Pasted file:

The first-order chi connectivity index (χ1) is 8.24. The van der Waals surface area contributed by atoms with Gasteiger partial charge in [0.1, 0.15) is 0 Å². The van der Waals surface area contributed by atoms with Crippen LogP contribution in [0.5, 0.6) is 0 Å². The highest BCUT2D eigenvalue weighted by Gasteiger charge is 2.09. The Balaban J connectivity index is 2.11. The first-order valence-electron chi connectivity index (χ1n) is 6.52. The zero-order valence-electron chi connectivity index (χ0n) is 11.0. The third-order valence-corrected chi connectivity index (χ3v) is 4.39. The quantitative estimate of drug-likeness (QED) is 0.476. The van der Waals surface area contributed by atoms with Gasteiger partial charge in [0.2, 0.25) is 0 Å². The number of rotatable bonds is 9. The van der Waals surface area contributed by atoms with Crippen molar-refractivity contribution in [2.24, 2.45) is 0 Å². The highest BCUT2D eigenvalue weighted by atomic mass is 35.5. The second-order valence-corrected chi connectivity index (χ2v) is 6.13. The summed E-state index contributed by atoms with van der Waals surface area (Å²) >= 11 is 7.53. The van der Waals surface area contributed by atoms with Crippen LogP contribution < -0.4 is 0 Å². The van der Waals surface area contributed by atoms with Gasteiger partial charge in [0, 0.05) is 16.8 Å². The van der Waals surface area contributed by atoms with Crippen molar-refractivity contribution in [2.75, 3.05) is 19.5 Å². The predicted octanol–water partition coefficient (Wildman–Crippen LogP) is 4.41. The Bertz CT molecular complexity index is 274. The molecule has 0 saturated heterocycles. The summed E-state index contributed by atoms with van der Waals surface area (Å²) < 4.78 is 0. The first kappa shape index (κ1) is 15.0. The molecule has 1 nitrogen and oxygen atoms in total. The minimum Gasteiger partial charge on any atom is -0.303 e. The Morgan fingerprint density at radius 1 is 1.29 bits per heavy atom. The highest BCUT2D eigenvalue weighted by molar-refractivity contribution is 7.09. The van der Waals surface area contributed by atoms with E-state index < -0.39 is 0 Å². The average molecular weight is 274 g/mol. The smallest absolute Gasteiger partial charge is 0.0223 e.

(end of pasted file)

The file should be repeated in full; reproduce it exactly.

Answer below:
The first-order chi connectivity index (χ1) is 8.24. The van der Waals surface area contributed by atoms with Gasteiger partial charge in [0.1, 0.15) is 0 Å². The van der Waals surface area contributed by atoms with Crippen LogP contribution in [0.5, 0.6) is 0 Å². The highest BCUT2D eigenvalue weighted by Gasteiger charge is 2.09. The Balaban J connectivity index is 2.11. The first-order valence-electron chi connectivity index (χ1n) is 6.52. The zero-order valence-electron chi connectivity index (χ0n) is 11.0. The third-order valence-corrected chi connectivity index (χ3v) is 4.39. The quantitative estimate of drug-likeness (QED) is 0.476. The van der Waals surface area contributed by atoms with Gasteiger partial charge in [0.2, 0.25) is 0 Å². The number of rotatable bonds is 9. The van der Waals surface area contributed by atoms with Crippen molar-refractivity contribution in [2.24, 2.45) is 0 Å². The highest BCUT2D eigenvalue weighted by atomic mass is 35.5. The second-order valence-corrected chi connectivity index (χ2v) is 6.13. The summed E-state index contributed by atoms with van der Waals surface area (Å²) >= 11 is 7.53. The van der Waals surface area contributed by atoms with Crippen LogP contribution < -0.4 is 0 Å². The van der Waals surface area contributed by atoms with Gasteiger partial charge in [0, 0.05) is 16.8 Å². The van der Waals surface area contributed by atoms with Crippen molar-refractivity contribution in [2.75, 3.05) is 19.5 Å². The predicted octanol–water partition coefficient (Wildman–Crippen LogP) is 4.41. The Bertz CT molecular complexity index is 274. The molecule has 0 saturated heterocycles. The summed E-state index contributed by atoms with van der Waals surface area (Å²) < 4.78 is 0. The first kappa shape index (κ1) is 15.0. The molecule has 1 nitrogen and oxygen atoms in total. The minimum Gasteiger partial charge on any atom is -0.303 e. The Morgan fingerprint density at radius 1 is 1.29 bits per heavy atom. The highest BCUT2D eigenvalue weighted by molar-refractivity contribution is 7.09. The van der Waals surface area contributed by atoms with E-state index < -0.39 is 0 Å². The average molecular weight is 274 g/mol. The smallest absolute Gasteiger partial charge is 0.0223 e.